– Another great spot to take the kids and escape the bustle of Monaco, is the free Japanese Garden on avenue Princesse Grace in Monte Carlo – a real oasis of serenity with   waterfalls, stone bridges and Zen gardens.


-Playground at the Château


– Free entry playground at Ecoparc Mougins, on chemin de Fontaine de Currault. Accessible eco-toilet onsite at the playground, climbing frames, swings, rope course, playhouse, balancing beams. The ground surface is made of recycled car tyres so is soft and rubbery, and the play area has seating and lots of trees for shade. Nearby at the Ecoparc centre is a cafeteria that sells cold drinks and icecreams.


– Parc du Chateau, rue de Foresta/Montée Monfort:  Located at the end of quai des Etats-Unis overlooking Nice, this park is on the hilltop with old ruins, a waterfall, playground, restaurant, lookout points over Nice city and port and snack kiosk.  There are public toilets onsite.  You can take an elevator up from quai des Etats-Unis, or if you are stroller-free walk up the numerous stairs for a wonderful view from the top.

– Parc Phoenix (see separate post under Sightseeing – Nice).

– Located on the western edge of the ‘Musiciens’ quarter in Nice (so named because the streets and squares are named after famous musicians such as Verdi) you can find the Jardin Alsace Lorraine, 30 boulevard Gambetta, with park benches, statues and a fenced in children’s playground.

-Parc Carol de Roumanie with water sprinklers and play equipment

– Central Nice play area – There is a carousel at Albert 1er gardens, also the Promenade du Paillon/Couloir Verte playarea at place Massena with sprinklers, wooden play structures, swings.  Accessible toilets onsite.

– Parc du Castel des Deux Rois not far from Nice Port with playground, water sprinklers in summer, mini-farm, accessible pay toilet, snack kiosk, lots of grass to kick a ball around, cycle paths


Parc du Castel des Deux Rois, Nice


– Parc de Loisirs on the Carrefour du Piol, D3 d’Opio-Valbonne is a great park with roomy playground with play equipment for just-walking age, toddlers and older kids.  Slides, climbing ladders, basketball court, exercise station, cycle paths, grassy areas for kicking balls around, accessible public toilet, picnic tables. No snack kiosk onsite but there is a bakery nearby towards Valbonne. Between May-mid June they install skate ramps for initiations in skateboarding and roller blading.

Parc de Loisirs, Opio (playground Opio)

Parc de Loisirs, Opio (playground Opio)

Parc de Loisirs, Opio (playground Opio)

Parc de Loisirs, Opio (playground Opio)


– Plage des Graniers, located beneath the St Tropez citadel gets busy in summer but is family-friendly and offers a few different playgrounds beach-side.

– Plage des Jumeaux, route d’Epi, Plage de Pampelonne, Ramatuelle is a good place to take kids where adults can watch the kids on the playground on the beach.


– Playground in Valbonne village on route du Plascassier next to the Skate park.

– Parc des Bouillides, route du Parc, 06560 Valbonne Sophia Antipolis:  It is closer to the Sophia Antipolis area than Valbonne but is zoned as Valbonne by the local parks.  Access from Antibes is via route du Parc and look for the small side road on the right-hand side with a small sign leading to the restaurant ‘La Source’ and carpark. Fenced playground with soft matted area, running track, walking trails, also has municipal sports athletics club, climbing wall, basketball, volleyball and tennis courts, skate park.  Picnic tables all through the park, and paved pathways good for scooters and bikes.  No toilet facilities onsite.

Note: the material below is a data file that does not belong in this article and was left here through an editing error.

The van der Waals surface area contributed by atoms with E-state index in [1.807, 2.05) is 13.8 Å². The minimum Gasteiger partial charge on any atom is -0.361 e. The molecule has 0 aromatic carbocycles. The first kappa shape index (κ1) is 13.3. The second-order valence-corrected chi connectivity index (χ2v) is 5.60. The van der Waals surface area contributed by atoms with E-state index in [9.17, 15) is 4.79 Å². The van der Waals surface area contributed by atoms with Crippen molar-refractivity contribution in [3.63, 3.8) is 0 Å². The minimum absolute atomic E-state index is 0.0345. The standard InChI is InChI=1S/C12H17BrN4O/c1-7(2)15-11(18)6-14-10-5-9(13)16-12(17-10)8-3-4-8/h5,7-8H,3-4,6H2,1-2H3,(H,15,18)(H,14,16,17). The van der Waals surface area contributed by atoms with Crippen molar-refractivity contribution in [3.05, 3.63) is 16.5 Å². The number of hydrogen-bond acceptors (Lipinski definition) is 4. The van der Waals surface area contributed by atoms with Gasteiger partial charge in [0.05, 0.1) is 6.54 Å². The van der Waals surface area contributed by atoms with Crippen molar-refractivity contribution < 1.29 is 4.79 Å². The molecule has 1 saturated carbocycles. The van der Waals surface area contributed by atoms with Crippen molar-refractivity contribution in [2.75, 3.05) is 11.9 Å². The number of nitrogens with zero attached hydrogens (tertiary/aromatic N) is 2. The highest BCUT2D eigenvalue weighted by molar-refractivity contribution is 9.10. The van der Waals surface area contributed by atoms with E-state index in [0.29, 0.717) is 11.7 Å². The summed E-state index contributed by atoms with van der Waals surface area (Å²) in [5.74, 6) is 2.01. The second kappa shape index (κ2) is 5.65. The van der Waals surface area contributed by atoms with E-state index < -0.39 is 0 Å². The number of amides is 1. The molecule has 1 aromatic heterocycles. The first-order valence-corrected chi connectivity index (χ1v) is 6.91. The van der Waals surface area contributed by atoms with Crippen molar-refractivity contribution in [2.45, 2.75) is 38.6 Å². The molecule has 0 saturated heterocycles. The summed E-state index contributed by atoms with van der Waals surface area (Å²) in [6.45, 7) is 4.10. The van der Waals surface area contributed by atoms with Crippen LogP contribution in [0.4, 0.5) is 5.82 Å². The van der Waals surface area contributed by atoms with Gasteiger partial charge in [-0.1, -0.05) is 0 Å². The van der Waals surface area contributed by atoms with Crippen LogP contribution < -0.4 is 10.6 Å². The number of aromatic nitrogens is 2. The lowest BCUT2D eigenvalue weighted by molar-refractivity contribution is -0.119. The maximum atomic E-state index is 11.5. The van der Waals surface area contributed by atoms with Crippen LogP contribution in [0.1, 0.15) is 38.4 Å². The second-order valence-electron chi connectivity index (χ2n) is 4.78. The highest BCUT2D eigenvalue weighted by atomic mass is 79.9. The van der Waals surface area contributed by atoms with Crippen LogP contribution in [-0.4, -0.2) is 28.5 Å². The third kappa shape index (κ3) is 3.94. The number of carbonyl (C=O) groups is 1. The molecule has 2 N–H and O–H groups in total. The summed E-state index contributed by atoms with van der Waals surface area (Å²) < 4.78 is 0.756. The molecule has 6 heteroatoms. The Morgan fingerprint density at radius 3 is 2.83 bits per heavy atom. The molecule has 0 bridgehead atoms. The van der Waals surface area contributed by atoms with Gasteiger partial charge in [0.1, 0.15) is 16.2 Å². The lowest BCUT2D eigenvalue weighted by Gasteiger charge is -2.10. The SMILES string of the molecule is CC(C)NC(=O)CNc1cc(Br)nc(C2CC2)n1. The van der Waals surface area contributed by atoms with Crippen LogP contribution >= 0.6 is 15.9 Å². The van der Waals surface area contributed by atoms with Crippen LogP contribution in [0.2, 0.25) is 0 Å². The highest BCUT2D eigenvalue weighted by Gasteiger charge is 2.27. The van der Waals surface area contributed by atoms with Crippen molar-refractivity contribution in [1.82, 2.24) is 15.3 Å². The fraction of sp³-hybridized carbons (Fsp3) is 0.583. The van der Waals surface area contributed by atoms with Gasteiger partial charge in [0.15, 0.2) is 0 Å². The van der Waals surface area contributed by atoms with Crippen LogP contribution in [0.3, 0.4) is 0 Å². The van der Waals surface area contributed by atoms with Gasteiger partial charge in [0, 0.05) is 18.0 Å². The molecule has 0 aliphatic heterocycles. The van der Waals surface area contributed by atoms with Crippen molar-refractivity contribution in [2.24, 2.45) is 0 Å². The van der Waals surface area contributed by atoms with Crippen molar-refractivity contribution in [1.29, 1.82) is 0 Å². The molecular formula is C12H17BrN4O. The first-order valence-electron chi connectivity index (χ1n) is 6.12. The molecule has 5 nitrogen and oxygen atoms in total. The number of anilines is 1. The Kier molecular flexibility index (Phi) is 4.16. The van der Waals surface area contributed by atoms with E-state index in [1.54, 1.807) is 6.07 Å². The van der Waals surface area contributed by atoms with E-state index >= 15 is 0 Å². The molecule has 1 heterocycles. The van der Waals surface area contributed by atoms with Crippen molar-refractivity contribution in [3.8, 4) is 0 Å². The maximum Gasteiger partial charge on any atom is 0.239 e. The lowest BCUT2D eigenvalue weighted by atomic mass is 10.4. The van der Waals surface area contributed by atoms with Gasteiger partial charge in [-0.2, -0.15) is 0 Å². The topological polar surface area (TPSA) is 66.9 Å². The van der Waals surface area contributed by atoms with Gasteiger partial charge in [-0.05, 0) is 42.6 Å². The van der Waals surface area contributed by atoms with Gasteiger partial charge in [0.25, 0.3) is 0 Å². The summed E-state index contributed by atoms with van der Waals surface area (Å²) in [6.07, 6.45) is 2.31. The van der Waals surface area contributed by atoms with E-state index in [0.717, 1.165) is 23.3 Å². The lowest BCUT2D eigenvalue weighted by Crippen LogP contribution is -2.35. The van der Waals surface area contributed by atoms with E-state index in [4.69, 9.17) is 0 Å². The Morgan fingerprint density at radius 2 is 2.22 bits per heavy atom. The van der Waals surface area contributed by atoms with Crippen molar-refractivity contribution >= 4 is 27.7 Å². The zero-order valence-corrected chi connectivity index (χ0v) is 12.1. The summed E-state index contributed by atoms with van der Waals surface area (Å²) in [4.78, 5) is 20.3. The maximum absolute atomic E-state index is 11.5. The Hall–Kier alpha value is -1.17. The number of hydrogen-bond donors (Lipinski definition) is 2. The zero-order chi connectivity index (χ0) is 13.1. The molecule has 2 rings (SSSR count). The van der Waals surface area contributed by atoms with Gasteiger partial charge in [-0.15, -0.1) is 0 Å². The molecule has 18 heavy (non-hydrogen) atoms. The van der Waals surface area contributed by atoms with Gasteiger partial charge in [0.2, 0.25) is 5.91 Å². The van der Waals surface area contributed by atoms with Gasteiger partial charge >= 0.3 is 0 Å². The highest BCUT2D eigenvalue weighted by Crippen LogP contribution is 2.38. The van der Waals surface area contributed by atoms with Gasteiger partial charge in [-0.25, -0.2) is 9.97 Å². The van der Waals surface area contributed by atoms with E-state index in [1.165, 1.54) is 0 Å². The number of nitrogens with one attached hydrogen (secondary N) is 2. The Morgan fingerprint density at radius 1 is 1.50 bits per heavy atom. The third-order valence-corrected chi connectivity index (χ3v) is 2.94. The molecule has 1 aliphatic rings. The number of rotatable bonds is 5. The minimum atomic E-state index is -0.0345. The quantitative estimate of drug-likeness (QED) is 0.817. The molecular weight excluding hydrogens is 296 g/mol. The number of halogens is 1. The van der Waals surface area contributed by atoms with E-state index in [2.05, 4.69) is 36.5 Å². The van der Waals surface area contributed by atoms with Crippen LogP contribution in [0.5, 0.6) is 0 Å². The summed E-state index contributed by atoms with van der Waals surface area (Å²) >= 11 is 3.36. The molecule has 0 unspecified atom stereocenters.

– A public playground is located at les Jardins de l’Octroi, Square François Binon, 06230 Villefranche-sur-Mer.

– Another small public playground is also beside Port de la Darse, you can reach it via the coastal pathway below the Citadelle but be aware that this pathway while paved is uneven in places.

public playground by Darse port

public playground by Darse port

NOTE:  I have seen and tested all of the playgrounds listed above so the comments are my honest opinion of each play area.  For a map and more details of other playgrounds in the region, Nice Matin has a great interactive map with location pins that you can find here: Playgrounds on the Côte d’Azur


Eat and drink – NICE

One of the best things about traveling to the Cote d’Azur is the high probability that the weather will be sunny and clear.  What a great excuse to sample a delicious local ice-cream or sorbet and explore the streets perusing French boutiques or finding a souvenir at the market?  I highly recommend Fenocchio ice-cream shop in Nice old town at Place Rossetti or 6 rue de la Poissonerie.  Fenocchio is a family-run master glacier that has been open since 1966, they offer 94 (yes, 94!) different flavours of ice-cream or sorbet from the classic vanilla through to more obscure tastings such as tomato and basil, cactus, Guiness or lavender.  My favourite is citron (lemon) – perfect and refreshing for a warm day!

Eat and drink – NICE

Children are welcome in restaurants, cafés and bars, however not all restaurants will provide special facilties for families such as high chairs.  Most restaurants do not offer children’s meals (the range may be limited for children to fries, chicken nuggets and similar) but those that do specifically offer children’s menus have fixed-price menus at reduced prices.

Ma Nolan’s, 5 Quai des Deux Emmanuel, 06300 Nice (Telephone: 04 92 27 07 88):  An Irish pub with good range of food, televisions for coverage of sports games and an outdoor terrace situated to the front of the premises that provides customers with front row seats to stunning views over Nice Port and across to the Chateau.  Has disabled toilet facilities inside the pub, with baby changing table.